I have a directory of logs that I would like to set up a job to compress using gzip. The issue is I don't want to recompress the logs I've already compressed.

I tried using ls | grep -v gz | gzip, but that doesn't seem to work.

Is there a way to do this? Basically I want to gzip every file in the directory that does not end in .gz.

1 Answer 1


You can just do:

gzip *

gzip will tell you it skips the files that already have a .gz ending.
If that message gets in the way you can use:

gzip -q *

What you tried did not work, because gzip doesn't read the filenames of the files to compress from stdin, for that to work you would have to use:

ls | grep -v gz | xargs gzip

You will exclude files with the pattern gz anywhere in the file name, not just at the end.¹ You also have to take note that parsing the output of ls is dangerous when you have file names with spaces, newlines, etc., are involved.

A more clean solution, not relying on gzip to skip files with a .gz ending is, that also handles non-compressed files in subdirectories:

find .  -type f ! -name "*.gz" -exec gzip {} \;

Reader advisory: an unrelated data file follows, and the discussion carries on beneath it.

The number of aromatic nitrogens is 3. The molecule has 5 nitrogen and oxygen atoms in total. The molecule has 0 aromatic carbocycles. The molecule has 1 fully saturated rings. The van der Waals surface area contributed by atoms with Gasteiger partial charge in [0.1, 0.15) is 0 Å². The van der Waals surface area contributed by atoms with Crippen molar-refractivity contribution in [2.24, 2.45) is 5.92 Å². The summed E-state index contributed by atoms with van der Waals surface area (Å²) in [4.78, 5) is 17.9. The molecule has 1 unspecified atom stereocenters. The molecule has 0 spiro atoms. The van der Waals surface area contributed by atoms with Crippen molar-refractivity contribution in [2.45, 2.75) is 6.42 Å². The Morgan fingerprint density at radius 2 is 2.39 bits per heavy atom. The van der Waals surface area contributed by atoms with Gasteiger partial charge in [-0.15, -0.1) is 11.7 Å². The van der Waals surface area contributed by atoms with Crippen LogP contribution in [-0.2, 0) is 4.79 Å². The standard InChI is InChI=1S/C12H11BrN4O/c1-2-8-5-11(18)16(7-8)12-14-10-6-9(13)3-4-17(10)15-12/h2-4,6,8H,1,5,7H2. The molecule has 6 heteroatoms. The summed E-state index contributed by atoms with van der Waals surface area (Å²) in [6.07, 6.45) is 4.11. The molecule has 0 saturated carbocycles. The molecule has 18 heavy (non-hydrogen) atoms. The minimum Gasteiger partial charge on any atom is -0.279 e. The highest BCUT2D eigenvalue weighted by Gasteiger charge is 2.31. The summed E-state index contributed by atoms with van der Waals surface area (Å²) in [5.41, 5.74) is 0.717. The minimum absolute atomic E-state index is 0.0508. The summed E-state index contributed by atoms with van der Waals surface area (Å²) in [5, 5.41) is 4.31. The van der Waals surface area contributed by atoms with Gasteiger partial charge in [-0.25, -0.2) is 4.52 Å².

¹ As izkata commented: using .gz alone to improve this, would not work. You would need to use grep -vF .gz or grep -v '\.gz$'. That still leaves the danger of processing ls' output

  • 1
    "...that makes it less likely to match some internal part of a filename" - it's grep, just use $ so it's clearer. And you didn't escape the . anyway, so it's only going to exclude files that start with gz (since they don't have "any character before gz")
    – Izkata
    Oct 10, 2014 at 21:35
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    @Izkata: No, including the unescaped dot and not anchoring the regex with $ going to exclude (-v) all files that have names consisting of three or more characters including any character followed by "gz" anywhere in the filename. So it will include files with names that start with "gz". Oct 10, 2014 at 22:07
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    @DennisWilliamson My last comment wasn't clear, it's also going to exclude files with gz anywhere in the name (except the start). So it's better to anchor it anyway. Having not used $, it read as though you didn't realize what . means in a regex, hence the rest of the confusing comment.
    – Izkata
    Oct 10, 2014 at 23:09

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